Colorectal cancer (CRC) is a major cause of cancer mortality, influenced by genetic, lifestyle, and environmental factors. Genetic mutations and hereditary syndromes are significant contributors to CRC, with around 35% of cases attributed to inherited susceptibility. Studies, including those from The Cancer Genome Atlas (TCGA), have highlighted the genetic diversity of CRC, identifying over 250 risk associations and categorizing CRC into four consensus molecular subtypes (CMS), which aids in understanding the disease's heterogeneity and in developing personalized treatments.

Bulk RNAseq and differential expression analysis are pivotal in CRC research, offering insights into the molecular mechanisms of cancer progression. By comparing gene expression in tumor tissues to adjacent normal tissues, researchers have identified genes that are significantly altered in CRC. This analysis, leveraging data from the Sequence Read Archive (SRA), underscores the potential of transcriptomics to identify biomarkers for early detection, prognosis, and treatment response, driving advances in personalized medicine for CRC management.



  1. Simplify Complex Analysis with g.nome®:
    • Enable researchers and clinicians to effortlessly conduct comprehensive differential gene expression analysis using g.nome’s intuitive platform. This objective focuses on reducing the technical barrier to performing advanced genomic analysis, allowing users to quickly derive meaningful insights from complex data without extensive bioinformatics expertise.
  2. Leverage Public Data for Enhanced Understanding of CRC:
    • Utilize publicly available transcriptomics datasets from repositories like the Sequence Read Archive (SRA) to deepen the understanding of CRC at the molecular level. By analyzing these rich datasets within g.nome, the goal is to uncover novel insights into CRC genetics and transcriptomics that can drive future research and therapeutic approaches.
  3. Identify Biomarkers for Early Detection and Prognosis:
    • Through differential gene expression analysis on g.nome, aim to discover potential biomarkers by comparing gene expression levels in CRC tissues to those in normal tissues. These biomarkers can help in early detection of CRC and serve as prognostic indicators to categorize patients by disease risk and progression.



  1. Data Acquisition:
    • Utilize g.nome to fetch four RNAseq datasets from the Sequence Read Archive (SRA), focusing on colorectal tumor tissues and adjacent normal tissues.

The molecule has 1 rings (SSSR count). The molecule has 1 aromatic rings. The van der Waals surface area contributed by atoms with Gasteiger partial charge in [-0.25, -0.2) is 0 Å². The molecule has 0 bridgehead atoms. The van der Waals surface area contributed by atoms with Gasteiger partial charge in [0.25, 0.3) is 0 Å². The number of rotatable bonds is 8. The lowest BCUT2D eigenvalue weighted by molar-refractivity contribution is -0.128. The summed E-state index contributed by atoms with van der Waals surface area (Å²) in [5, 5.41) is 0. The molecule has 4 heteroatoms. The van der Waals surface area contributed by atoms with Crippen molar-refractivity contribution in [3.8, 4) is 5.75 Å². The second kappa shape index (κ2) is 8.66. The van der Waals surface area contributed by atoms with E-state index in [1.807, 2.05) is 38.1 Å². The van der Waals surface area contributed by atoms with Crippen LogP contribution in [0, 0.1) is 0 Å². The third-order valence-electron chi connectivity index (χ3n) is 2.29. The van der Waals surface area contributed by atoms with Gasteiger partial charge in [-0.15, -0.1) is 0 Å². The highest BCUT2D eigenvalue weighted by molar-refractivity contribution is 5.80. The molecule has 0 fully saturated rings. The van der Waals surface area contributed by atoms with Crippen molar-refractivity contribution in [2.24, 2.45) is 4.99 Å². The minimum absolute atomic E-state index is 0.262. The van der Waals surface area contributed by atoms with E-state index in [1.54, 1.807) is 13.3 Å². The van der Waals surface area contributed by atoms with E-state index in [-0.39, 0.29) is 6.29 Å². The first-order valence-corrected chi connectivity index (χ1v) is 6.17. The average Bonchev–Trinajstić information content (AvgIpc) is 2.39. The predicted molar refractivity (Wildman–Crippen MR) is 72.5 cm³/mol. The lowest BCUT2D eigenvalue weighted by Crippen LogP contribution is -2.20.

2. Quality Control and Alignment:
    • Perform initial quality assessment with FastQC.
    • Pre-process read files with fastp, focusing on quality filtering and adapter trimming.
    • Align reads against the human genome using the STAR algorithm, and store alignments in BAM format.
  3. Differential Expression Analysis:
    • Use the featureCounts algorithm to quantify RNA transcripts.
    • Employ DESeq2 to compare gene expression levels across samples, identifying differentially expressed genes.
  4. Results Interpretation:
    • Focus on key metrics like log fold change and p-value to assess the significance and magnitude of gene expression changes.
    • Highlight the top differentially expressed genes, such as KRT23 and ETV4, which have documented roles in CRC progression.


SRA accession number

# of colorectal tumor tissues

# of adjacent normal tissues

Study name





Epigenomics landscape of colorectal cancer





Identification of genes associated with the onset of colorectal cancer by transcriptomic analyses of the adenoma-carcinoma sequence





RNA Sequencing in Adenoma-Cancer Transition





RNA-seq of CRC tissues


Table 1. RNAseq datasets used in this study


g.nome streamlines access to SRA datasets through an easy-to-use workflow illustrated in Figure 1. Users simply input sequencing run IDs from one or more projects, and g.nome leverages the NCBI SRA toolkit to efficiently download and extract FASTQ files, which include both read sequences and their quality metrics. The platform allows customization of download parameters, such as using the fasterq-dump tool with the "split=3" option. This setting organizes paired reads into two files and unpaired reads into a third, ensuring data is neatly arranged for subsequent analysis steps.

CRC Fig 1

Figure 1. Fetching RNAseq datasets from the SRA database according to a list of accession numbers.


Following this, the workflow for quality control and alignment, as shown in Figure 2, was initiated. It began with evaluating the data's initial quality using the FastQC software. FastQC offers comprehensive insights into several fundamental quality metrics, such as per-base sequence quality, GC and N content, sequence length distribution, and identification of over-represented sequences (refer to Figure 3). Configurable options in FastQC allow for further customization, enabling users to input lists of known contaminants and adapters, enhancing the precision of the quality control process.